SCERTS stands for Social Communication, Emotional Regulation, Transactional Supports
At Dysart we have always sought to find the most effective and consistent method to enable our pupils to communicate and manage their behaviours of concern. We do not use a singular approach within anything we do and always strive to find the best strategy to suit every pupil.
The SCERTS framework informs our practice at Dysart, giving us a means to assess and track a pupil’s progress within two priority areas: their social communication and their emotional regulation. These priority areas are a key focus for a pupil across their day. We are passionate and flexible in exploring a range of evidence-based practices to help our pupils learn and engage with people as well as finding the best approaches and resources to support a pupil’s regulation. SCERTS brings together the multi-disciplinary team and the family to work towards the same goal.
For our pupils to be successful, we know that they need to be able to communicate, regulate themselves and engage with the world around them. These priority areas are focused on ensuring that pupils are ready to learn and so that we know how best to support them in their learning.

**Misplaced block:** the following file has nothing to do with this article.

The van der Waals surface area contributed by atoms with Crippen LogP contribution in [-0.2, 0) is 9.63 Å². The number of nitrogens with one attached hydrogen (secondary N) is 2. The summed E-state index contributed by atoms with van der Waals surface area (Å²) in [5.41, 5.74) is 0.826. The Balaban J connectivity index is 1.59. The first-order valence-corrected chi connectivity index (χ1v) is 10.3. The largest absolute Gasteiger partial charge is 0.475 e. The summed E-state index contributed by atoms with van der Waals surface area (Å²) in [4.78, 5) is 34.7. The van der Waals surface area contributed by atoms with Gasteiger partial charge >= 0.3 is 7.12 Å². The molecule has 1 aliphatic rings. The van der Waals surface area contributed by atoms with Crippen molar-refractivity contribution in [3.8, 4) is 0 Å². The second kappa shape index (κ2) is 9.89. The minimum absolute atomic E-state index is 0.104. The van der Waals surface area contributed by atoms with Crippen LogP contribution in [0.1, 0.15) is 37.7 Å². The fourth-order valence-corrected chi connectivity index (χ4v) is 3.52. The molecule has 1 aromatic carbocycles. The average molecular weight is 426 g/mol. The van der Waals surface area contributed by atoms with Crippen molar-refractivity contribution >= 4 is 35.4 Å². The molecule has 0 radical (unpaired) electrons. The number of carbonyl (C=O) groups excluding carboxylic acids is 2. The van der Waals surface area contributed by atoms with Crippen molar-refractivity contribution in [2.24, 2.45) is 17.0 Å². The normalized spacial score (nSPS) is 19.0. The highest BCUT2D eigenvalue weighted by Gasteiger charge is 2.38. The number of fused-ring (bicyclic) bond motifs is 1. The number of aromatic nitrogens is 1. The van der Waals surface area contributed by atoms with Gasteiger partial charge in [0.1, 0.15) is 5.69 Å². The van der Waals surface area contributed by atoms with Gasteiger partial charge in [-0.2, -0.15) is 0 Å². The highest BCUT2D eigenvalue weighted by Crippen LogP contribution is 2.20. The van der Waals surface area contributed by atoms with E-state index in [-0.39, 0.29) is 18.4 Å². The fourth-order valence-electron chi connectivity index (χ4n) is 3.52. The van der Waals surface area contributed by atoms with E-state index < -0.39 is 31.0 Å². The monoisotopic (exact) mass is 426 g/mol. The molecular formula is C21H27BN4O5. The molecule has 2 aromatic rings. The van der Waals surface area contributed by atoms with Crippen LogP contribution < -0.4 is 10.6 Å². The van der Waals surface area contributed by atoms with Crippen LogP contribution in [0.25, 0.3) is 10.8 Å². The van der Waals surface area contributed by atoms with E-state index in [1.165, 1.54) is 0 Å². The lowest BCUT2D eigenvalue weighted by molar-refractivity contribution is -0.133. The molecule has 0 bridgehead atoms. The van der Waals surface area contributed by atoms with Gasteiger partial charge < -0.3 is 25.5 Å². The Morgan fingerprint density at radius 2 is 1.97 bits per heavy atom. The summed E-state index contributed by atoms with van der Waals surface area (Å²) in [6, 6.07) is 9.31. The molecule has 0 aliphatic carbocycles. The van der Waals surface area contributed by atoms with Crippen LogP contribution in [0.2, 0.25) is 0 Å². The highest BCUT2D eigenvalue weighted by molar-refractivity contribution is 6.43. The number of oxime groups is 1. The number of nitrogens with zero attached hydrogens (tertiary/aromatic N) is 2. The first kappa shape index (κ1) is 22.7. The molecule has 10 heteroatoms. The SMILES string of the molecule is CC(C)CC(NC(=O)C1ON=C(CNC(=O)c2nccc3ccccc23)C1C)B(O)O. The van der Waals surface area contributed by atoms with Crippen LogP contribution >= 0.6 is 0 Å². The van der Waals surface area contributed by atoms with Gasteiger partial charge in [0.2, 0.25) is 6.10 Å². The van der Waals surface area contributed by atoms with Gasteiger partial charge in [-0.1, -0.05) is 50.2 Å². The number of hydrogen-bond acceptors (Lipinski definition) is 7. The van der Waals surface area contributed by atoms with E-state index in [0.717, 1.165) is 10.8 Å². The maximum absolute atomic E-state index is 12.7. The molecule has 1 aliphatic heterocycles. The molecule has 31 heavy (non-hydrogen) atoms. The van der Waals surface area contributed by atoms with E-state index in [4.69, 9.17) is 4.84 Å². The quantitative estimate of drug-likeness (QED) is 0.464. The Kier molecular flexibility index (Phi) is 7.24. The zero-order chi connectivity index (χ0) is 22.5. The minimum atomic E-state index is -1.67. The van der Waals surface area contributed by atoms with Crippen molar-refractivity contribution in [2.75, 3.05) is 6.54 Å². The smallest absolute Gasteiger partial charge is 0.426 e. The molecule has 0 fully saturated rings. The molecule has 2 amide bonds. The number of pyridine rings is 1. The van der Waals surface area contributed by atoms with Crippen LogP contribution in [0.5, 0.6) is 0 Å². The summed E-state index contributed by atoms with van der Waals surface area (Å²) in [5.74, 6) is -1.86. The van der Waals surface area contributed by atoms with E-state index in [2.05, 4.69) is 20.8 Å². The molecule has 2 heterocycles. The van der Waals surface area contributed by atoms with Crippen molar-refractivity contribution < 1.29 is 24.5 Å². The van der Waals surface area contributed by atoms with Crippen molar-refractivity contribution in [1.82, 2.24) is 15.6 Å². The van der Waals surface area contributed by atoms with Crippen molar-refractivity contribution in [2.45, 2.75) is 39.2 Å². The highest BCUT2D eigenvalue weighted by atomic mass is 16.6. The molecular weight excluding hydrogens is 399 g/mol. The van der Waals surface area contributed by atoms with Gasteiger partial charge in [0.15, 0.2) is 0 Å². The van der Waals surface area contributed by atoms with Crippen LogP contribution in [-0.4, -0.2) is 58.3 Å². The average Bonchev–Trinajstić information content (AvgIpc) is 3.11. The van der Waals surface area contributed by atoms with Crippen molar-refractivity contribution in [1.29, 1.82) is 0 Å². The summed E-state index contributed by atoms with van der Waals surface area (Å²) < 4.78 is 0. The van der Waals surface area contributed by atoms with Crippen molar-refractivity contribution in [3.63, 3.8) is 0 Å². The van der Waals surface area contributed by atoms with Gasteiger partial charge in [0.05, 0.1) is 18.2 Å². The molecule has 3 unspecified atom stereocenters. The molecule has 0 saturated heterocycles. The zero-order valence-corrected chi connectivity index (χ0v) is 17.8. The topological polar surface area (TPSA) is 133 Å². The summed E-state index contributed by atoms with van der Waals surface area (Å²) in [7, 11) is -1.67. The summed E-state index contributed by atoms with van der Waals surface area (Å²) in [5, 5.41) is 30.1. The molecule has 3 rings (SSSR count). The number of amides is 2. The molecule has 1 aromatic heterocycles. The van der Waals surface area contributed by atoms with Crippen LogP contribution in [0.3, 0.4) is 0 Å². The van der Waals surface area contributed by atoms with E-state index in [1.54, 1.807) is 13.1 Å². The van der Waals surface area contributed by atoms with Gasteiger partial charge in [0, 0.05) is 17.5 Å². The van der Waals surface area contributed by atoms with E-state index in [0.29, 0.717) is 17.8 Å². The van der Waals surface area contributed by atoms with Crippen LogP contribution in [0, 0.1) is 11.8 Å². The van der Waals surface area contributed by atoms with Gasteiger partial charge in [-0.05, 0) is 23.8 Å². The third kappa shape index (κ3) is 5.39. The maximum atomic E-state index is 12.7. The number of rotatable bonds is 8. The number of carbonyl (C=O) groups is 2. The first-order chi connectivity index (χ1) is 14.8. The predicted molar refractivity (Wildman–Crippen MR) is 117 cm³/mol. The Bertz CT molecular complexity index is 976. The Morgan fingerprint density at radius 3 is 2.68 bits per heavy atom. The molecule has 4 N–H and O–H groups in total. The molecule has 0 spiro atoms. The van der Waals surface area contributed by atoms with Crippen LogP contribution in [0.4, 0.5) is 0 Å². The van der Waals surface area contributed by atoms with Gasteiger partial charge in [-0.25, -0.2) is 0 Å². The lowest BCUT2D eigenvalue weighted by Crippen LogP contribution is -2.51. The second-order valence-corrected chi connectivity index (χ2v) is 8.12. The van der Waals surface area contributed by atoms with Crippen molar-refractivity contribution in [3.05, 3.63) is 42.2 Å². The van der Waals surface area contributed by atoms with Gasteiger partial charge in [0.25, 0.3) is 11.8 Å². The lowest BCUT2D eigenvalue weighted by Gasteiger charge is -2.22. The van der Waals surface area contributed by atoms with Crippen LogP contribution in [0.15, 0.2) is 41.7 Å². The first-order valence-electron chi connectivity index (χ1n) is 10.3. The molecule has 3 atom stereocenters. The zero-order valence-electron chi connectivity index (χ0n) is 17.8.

- From a communication point of view, the goal is to understand how a pupil communicates (Symbol use) and look at how we can develop a functional communication system to support and broaden their ability to communicate (Joint Attention).
- To support a pupil’s ability to Emotionally regulate, we look at what a pupil needs the team around them to put in place in terms of the physical supports (Learning Supports) and the personal approach (Interpersonal support) that they need to develop these skills.
Using SCERTS, we are able to plan, monitor and record the progress of our pupils and explore new ways to engage and motivate them to access and all areas of their curriculum pathway.
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